Channeled Writings: Trees as Sentient Beings


Illustration by Jennifer Palmer

Tell me about trees. Trees are sentient beings. They share their wisdom through the soil and elaborate root systems. They can read people’s thoughts, just as they can read all the woodland creatures’ thoughts.

Why do some trees interact with people? Trees are social. They understand the importance of working together, but they have learned to mistrust humans because of your wanton destruction of nature. Because of this, many trees choose not to communicate with humans — at least not until a person has proven himself worthy of trust.

Is it worth taking the time to talk with the trees? If you can build a relationship with trees, then do so. The more you expand your consciousness of knowing that everything is connected, the more rapidly you will awaken to the Oneness.

You must have talked with trees. Yes, I spoke with everything within this dream, and still do. The forms do not matter since everything within this dream is projected from the same mind.

The trees are not perfect nor enlightened. They still have fear in their hearts, but they have more love than fear.

Trees are confined to where they are rooted and must endure the storms thrown their way. Realizing they can never truly die, the trees dance in the very winds that threaten to snap their branches. This has taught them the art of forgiveness while remaining connected to the vastness of the skies and winds.

The winds carry the scent of the fields and moisture of the rivers. The winds also share their knowledge with the trees, allowing the trees to be aware of much more than their immediate surroundings. In addition, the trees have known the mind of every traveler who has passed beneath their branches. Don’t ever feel sorry for the trees. They contain vast amounts of wisdom and knowledge, which they share between themselves, and could share with you. But again, I ask you to remember that the trees, like yourself, are illusionary forms within this dream.

The Talking Tree


It was near the end of summer, still warm in Michigan. My husband and I were touring a tree nursery. The man that worked there escorted us down long row of trees, all neatly balled and on display for purchase. I held the landscape architect’s blueprint in my mind — only a few types of trees fit the plan.

As we walked, I noticed a sickly tree, off to the side, leaning against a pile of woodchips. Actually, it seemed more like it had fallen over. Most of its leaves had fallen off. This tree didn’t fit the plan so I didn’t really consider it, but I felt sorry for it because I was sure it was dead, but then a faint voice entered my head, pleading, “Help, me.” I was certain the “voice” was my imagination, because I believed trees didn’t talk. (I should point out that I wasn’t a shamanic healer at that time. In fact, I was an atheist, so the concept of Oneness and the ability to communicate with nature spirits was foreign to me.) I walked away, examining a row of healthy trees that were full of green leaves. We reached the end of that row and returned down another. As we approached the sickly tree again, I heard its faint voice repeat, “Help, me.” Now I was concerned about the state of my mind. Why did I think this tree was talking to me?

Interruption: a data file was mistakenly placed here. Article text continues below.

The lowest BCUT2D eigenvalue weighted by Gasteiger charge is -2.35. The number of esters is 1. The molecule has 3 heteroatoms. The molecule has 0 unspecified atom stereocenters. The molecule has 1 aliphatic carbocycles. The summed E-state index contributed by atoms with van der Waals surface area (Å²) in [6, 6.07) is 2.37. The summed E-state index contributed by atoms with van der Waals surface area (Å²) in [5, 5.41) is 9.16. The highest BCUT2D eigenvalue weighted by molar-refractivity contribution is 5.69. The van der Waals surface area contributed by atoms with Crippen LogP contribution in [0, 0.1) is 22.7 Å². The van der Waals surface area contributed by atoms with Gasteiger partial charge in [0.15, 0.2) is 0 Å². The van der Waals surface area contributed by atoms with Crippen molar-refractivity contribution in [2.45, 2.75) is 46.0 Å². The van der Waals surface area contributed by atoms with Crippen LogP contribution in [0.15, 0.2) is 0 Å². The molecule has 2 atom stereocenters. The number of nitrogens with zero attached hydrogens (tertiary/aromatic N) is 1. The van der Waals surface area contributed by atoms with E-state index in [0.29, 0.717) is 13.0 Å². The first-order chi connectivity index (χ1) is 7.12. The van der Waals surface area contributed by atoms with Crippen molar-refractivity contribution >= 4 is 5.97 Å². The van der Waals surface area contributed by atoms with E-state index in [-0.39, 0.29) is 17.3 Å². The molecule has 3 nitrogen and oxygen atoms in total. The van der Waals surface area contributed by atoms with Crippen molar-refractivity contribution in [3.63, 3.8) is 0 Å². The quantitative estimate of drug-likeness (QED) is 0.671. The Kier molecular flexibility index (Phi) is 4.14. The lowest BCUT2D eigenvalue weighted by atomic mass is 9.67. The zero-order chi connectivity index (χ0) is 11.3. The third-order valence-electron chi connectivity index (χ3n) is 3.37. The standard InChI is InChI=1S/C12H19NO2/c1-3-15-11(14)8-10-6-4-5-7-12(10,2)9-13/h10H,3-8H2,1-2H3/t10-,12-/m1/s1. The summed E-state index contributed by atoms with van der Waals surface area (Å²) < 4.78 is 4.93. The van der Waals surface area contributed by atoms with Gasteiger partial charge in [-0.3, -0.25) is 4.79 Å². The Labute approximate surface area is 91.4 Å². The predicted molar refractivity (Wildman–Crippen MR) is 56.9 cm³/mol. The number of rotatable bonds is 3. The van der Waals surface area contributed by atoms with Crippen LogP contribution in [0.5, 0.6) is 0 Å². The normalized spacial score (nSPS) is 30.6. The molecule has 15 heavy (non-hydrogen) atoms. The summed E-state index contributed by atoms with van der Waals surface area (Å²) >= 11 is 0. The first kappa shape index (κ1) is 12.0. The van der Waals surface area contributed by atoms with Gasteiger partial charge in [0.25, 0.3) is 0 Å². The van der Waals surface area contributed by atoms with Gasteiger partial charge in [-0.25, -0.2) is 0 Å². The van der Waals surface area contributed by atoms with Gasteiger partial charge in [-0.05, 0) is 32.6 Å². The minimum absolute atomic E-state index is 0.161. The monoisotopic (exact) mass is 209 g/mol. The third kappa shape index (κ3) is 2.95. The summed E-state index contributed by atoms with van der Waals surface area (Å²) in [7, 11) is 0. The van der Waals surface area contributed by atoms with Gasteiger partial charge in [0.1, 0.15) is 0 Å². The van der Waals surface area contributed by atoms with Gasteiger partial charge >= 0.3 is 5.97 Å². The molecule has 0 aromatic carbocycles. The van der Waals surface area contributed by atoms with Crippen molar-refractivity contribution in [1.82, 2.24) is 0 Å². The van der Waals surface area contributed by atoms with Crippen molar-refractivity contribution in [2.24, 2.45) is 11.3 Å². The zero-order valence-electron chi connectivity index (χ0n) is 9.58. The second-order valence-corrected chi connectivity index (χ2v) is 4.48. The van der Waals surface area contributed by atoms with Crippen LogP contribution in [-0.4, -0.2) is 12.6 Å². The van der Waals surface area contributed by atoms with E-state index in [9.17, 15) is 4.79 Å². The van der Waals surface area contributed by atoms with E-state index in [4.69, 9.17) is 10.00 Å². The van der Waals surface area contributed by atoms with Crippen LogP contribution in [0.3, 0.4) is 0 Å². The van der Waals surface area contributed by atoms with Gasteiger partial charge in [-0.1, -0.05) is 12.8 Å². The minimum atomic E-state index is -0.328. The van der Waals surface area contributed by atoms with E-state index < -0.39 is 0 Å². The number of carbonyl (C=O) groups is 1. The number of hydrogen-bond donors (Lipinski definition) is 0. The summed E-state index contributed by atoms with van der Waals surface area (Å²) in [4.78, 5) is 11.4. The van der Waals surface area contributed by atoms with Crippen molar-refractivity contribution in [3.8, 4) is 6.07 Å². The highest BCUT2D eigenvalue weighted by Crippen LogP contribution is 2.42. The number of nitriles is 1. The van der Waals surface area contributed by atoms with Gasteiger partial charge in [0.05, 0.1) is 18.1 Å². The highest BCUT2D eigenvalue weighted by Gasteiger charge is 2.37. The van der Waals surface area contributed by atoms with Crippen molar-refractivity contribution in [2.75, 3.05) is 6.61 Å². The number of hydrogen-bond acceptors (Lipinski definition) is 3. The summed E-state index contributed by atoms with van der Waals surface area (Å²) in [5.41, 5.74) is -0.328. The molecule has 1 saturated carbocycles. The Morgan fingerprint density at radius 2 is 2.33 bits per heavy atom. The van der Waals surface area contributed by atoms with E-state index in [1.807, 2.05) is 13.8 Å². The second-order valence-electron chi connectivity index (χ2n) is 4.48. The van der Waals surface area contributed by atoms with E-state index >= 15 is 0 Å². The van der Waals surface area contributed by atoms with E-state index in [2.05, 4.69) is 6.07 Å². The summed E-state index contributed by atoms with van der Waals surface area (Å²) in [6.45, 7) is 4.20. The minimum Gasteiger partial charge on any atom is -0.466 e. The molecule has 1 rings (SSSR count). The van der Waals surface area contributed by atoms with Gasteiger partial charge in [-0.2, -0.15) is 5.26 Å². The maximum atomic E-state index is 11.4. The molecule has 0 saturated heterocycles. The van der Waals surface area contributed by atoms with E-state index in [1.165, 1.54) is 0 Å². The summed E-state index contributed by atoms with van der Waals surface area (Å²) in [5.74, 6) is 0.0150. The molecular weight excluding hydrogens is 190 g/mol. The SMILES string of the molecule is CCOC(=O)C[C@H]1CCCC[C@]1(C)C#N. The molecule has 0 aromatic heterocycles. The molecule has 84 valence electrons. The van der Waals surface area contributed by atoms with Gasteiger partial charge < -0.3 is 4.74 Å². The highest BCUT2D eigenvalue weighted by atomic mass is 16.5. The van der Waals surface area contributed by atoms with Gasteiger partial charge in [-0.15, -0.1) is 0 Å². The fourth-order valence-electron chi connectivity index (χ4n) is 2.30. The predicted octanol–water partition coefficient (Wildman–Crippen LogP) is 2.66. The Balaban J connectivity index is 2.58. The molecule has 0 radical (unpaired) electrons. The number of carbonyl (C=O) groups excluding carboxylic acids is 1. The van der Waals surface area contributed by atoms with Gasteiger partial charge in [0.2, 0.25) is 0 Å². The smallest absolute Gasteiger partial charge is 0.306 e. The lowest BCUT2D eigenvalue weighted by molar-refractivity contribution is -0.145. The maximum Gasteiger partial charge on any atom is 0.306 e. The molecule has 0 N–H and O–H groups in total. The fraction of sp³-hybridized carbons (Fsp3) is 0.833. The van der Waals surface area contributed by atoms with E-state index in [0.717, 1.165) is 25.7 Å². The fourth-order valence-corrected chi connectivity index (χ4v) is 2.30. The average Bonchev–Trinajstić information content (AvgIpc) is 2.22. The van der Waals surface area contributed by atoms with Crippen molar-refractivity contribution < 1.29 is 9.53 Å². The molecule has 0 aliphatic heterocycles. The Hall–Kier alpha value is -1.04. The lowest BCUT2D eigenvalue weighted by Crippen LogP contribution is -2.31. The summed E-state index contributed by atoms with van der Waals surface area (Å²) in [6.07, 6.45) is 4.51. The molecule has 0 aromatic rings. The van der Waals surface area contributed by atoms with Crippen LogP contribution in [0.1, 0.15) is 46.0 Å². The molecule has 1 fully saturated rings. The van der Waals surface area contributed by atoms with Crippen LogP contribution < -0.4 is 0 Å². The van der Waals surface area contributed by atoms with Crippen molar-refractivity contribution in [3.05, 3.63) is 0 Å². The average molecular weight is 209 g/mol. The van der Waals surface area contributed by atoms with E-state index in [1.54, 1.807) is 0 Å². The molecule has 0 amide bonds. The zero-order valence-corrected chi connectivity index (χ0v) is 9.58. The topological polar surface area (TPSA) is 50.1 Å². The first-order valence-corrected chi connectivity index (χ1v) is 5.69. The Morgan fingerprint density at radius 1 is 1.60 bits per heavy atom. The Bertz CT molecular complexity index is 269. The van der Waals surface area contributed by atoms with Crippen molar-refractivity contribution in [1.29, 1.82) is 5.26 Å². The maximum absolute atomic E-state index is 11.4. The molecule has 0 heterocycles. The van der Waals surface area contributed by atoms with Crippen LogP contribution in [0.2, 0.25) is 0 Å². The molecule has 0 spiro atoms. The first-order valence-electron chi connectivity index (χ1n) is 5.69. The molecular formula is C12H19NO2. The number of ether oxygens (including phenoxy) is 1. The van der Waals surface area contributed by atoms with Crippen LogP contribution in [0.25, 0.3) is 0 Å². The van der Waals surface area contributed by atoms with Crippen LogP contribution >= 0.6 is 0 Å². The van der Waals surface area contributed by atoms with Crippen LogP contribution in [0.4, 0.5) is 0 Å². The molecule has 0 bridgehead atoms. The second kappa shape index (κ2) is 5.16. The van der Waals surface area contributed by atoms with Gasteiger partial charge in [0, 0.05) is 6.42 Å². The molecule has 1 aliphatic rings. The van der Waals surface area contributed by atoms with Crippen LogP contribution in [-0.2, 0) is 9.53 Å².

The third time around, I avoided looking at the sickly tree, but, as we passed by, I heard its voice once more say, “Help, me.” My  heart couldn’t ignore the tree’s pleas any longer. I pointed at the sickly tree, and asked the employee, “How much?” He and my husband looked at the nearly dead tree leaning to the side. The employee contemplated for a moment, then gave me a price that was fairly high (considering the shape the tree was in), but he assured me they had a one-year guarantee. “I’ll take it,” came out of my mouth, surprising both me and my husband.

A week later, the tree company installed the sickly tree that didn’t fit the architect’s blueprint and I wondered if my impulsive move had been wise.

The tree stood barren all fall and winter. I often studied it from the back windows, wondering if it would survive because I no longer heard its voice.

When Spring arrived, buds appeared on the branches of the once sickly tree. It had survived! After a few more years, the tree turned into a beautiful, lollipop-shaped tree, lush and green, and obviously happy with its place in this world.